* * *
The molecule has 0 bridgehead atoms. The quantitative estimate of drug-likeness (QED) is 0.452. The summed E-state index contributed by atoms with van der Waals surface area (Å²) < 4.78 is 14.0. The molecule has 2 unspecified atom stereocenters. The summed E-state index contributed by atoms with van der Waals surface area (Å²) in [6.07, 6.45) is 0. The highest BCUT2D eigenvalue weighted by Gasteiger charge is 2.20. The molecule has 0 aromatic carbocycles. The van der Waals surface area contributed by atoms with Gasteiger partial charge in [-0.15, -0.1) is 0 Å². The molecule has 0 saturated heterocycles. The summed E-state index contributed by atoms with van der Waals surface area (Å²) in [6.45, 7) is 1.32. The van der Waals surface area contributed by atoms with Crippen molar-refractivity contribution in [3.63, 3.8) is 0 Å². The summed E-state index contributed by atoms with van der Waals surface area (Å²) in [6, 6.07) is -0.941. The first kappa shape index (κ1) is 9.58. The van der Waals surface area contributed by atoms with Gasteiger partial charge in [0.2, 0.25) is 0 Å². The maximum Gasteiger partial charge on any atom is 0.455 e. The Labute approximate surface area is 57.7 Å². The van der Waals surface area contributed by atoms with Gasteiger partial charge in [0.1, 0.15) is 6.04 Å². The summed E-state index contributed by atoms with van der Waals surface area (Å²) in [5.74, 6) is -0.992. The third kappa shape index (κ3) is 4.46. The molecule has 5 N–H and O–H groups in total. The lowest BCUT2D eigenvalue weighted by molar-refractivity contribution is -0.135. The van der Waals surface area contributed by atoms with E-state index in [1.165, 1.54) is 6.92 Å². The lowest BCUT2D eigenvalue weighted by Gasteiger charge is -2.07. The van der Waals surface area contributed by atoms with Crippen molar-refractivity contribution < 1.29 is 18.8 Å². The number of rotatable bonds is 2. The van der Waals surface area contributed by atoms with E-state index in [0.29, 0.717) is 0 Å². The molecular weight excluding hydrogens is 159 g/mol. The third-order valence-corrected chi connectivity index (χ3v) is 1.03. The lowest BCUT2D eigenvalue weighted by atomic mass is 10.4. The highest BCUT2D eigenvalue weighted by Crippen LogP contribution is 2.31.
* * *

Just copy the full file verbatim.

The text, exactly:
The molecule has 0 bridgehead atoms. The quantitative estimate of drug-likeness (QED) is 0.452. The summed E-state index contributed by atoms with van der Waals surface area (Å²) < 4.78 is 14.0. The molecule has 2 unspecified atom stereocenters. The summed E-state index contributed by atoms with van der Waals surface area (Å²) in [6.07, 6.45) is 0. The highest BCUT2D eigenvalue weighted by Gasteiger charge is 2.20. The molecule has 0 aromatic carbocycles. The van der Waals surface area contributed by atoms with Gasteiger partial charge in [-0.15, -0.1) is 0 Å². The molecule has 0 saturated heterocycles. The summed E-state index contributed by atoms with van der Waals surface area (Å²) in [6.45, 7) is 1.32. The van der Waals surface area contributed by atoms with Crippen molar-refractivity contribution in [3.63, 3.8) is 0 Å². The summed E-state index contributed by atoms with van der Waals surface area (Å²) in [6, 6.07) is -0.941. The first kappa shape index (κ1) is 9.58. The van der Waals surface area contributed by atoms with Gasteiger partial charge in [0.2, 0.25) is 0 Å². The maximum Gasteiger partial charge on any atom is 0.455 e. The Labute approximate surface area is 57.7 Å². The van der Waals surface area contributed by atoms with Gasteiger partial charge in [0.1, 0.15) is 6.04 Å². The summed E-state index contributed by atoms with van der Waals surface area (Å²) in [5.74, 6) is -0.992. The third kappa shape index (κ3) is 4.46. The molecule has 5 N–H and O–H groups in total. The lowest BCUT2D eigenvalue weighted by molar-refractivity contribution is -0.135. The van der Waals surface area contributed by atoms with E-state index in [1.165, 1.54) is 6.92 Å². The lowest BCUT2D eigenvalue weighted by Gasteiger charge is -2.07. The van der Waals surface area contributed by atoms with Crippen molar-refractivity contribution < 1.29 is 18.8 Å². The number of rotatable bonds is 2. The van der Waals surface area contributed by atoms with E-state index in [0.29, 0.717) is 0 Å². The molecular weight excluding hydrogens is 159 g/mol. The third-order valence-corrected chi connectivity index (χ3v) is 1.03. The lowest BCUT2D eigenvalue weighted by atomic mass is 10.4. The highest BCUT2D eigenvalue weighted by Crippen LogP contribution is 2.31.